Study Shows Most Siblings of Food Allergic Kids Do Not Have Food Allergy

Study Shows Most Siblings of Food Allergic Kids Do Not Have Food Allergy

One in 13 children in the U.S. have a food allergy; that’s roughly 6 million kids. It’s only natural that families with a child who has a food allergy often wonder if a younger sibling should be screened before giving them potentially allergenic foods. But a recent study led by one of our doctors is making families think twice about screening tests.

The study, published in the Journal of Allergy and Clinical Immunology: In Practice, found that screening siblings may be unnecessary. The study shows a high rate of false-positive test results among siblings of children with food allergy. A false-positive is a test result that is incorrect because it shows a condition or finding that does not actually exist.

These misleading test results can lead to stress for families and can prompt them to eliminate foods from a child’s diet that they could potentially be allergic to. Removing foods from children’s diets just out of precaution can actually increase their risk of developing an allergy to that food.

“Our data suggests that the risk of food allergy in siblings of an affected child is only slightly higher than in the general population,” says Ruchi Gupta, MD, MPH, lead author of the study, and pediatrician and researcher at Lurie Children’s. “We also observed that testing might show sensitization to peanuts in a child who has never had peanuts, for example. But that might not mean that eating a peanut will provoke allergic symptoms in that child.” The study found that most siblings (53%) of food allergic children showed food sensitization, but didn’t have allergy symptoms. One-third of siblings tested negative and had no allergic reactions to food. Only 13.6% of siblings had a true food allergy.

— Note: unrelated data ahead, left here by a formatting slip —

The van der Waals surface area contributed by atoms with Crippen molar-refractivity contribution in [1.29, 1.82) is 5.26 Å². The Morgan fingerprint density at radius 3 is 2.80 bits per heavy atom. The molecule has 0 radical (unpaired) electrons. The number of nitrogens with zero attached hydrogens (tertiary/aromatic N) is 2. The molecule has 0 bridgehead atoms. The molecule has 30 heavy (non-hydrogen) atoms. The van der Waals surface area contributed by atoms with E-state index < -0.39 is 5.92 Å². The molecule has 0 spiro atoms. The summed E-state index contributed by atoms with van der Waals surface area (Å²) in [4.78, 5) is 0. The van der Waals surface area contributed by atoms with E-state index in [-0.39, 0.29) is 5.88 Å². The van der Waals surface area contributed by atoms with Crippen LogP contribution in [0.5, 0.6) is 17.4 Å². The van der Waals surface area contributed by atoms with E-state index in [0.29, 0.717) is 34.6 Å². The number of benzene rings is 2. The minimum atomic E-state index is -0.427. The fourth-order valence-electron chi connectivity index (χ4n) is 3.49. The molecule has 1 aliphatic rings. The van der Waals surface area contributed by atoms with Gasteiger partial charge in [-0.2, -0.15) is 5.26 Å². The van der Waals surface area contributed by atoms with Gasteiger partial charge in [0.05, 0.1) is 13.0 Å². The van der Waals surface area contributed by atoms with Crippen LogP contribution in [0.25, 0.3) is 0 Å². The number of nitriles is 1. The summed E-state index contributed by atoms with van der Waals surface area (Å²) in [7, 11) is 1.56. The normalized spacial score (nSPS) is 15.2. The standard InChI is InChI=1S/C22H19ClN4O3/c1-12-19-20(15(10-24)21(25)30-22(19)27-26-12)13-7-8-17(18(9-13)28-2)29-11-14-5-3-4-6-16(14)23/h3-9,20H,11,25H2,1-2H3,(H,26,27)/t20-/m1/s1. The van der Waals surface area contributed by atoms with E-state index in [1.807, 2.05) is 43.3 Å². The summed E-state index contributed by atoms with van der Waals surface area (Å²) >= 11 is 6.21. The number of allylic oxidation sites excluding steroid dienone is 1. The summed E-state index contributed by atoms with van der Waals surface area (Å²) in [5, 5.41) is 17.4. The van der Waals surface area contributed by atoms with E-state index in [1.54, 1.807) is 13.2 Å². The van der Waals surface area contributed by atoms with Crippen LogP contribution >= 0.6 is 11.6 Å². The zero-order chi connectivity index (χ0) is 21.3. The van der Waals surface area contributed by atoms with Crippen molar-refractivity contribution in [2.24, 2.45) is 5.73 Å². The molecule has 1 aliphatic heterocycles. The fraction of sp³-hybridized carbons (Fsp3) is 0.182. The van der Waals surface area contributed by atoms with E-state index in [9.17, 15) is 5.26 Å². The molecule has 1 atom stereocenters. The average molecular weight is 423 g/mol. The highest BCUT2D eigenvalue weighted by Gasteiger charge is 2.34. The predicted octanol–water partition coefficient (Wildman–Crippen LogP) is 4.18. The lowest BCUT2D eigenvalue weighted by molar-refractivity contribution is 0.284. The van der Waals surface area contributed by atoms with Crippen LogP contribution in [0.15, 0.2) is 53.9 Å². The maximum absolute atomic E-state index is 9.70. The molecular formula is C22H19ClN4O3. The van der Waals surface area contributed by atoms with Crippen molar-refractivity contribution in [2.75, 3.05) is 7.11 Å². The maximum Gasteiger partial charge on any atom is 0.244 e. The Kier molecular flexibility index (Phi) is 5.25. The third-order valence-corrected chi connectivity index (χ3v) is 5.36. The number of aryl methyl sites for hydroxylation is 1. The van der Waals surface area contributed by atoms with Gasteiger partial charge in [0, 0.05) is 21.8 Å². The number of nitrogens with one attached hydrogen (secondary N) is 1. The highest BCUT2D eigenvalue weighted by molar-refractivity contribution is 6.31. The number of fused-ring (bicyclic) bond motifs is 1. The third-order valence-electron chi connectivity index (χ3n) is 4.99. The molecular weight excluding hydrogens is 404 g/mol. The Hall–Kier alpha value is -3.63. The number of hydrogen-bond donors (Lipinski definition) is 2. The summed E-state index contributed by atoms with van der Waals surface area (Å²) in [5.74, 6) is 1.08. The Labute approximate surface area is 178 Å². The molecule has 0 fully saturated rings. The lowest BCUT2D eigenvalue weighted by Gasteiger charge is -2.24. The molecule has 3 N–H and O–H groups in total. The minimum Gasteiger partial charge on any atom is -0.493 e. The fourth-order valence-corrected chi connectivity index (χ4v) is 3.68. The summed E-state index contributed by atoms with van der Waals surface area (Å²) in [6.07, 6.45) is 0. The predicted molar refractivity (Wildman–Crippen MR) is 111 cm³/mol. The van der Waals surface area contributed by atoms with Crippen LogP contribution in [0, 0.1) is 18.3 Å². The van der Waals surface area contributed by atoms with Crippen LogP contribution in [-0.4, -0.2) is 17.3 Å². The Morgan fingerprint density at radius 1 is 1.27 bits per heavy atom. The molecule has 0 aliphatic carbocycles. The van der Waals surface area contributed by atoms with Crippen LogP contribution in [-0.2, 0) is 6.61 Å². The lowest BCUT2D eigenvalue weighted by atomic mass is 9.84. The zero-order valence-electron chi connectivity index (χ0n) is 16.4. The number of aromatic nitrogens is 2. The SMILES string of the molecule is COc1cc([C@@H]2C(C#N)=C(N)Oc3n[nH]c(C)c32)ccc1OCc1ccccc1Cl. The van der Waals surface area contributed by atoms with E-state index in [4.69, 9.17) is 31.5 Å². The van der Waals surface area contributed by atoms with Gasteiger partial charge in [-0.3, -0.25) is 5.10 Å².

“Our findings help support the National Institute of Allergy and Infectious Diseases’ practice guidelines to not screen siblings before the child’s initial exposure to a food,” says Dr. Gupta. “Routine screening without a history of allergic food reactions might lead to unnecessary food avoidance in kids who can actually tolerate that food, which impacts quality of life and nutrition. Food avoidance also increases the risk of developing an allergy to that food.” The study included a total of 1,120 children, including food allergic kids and their biological siblings.

To keep up to date on the latest Food Allergy news from Lurie Children’s, like their Facebook page Allergy & Immunology at Lurie Children’s.

Visit our website to see a graphic that helps explain what every parent should know about kids and food allergy.

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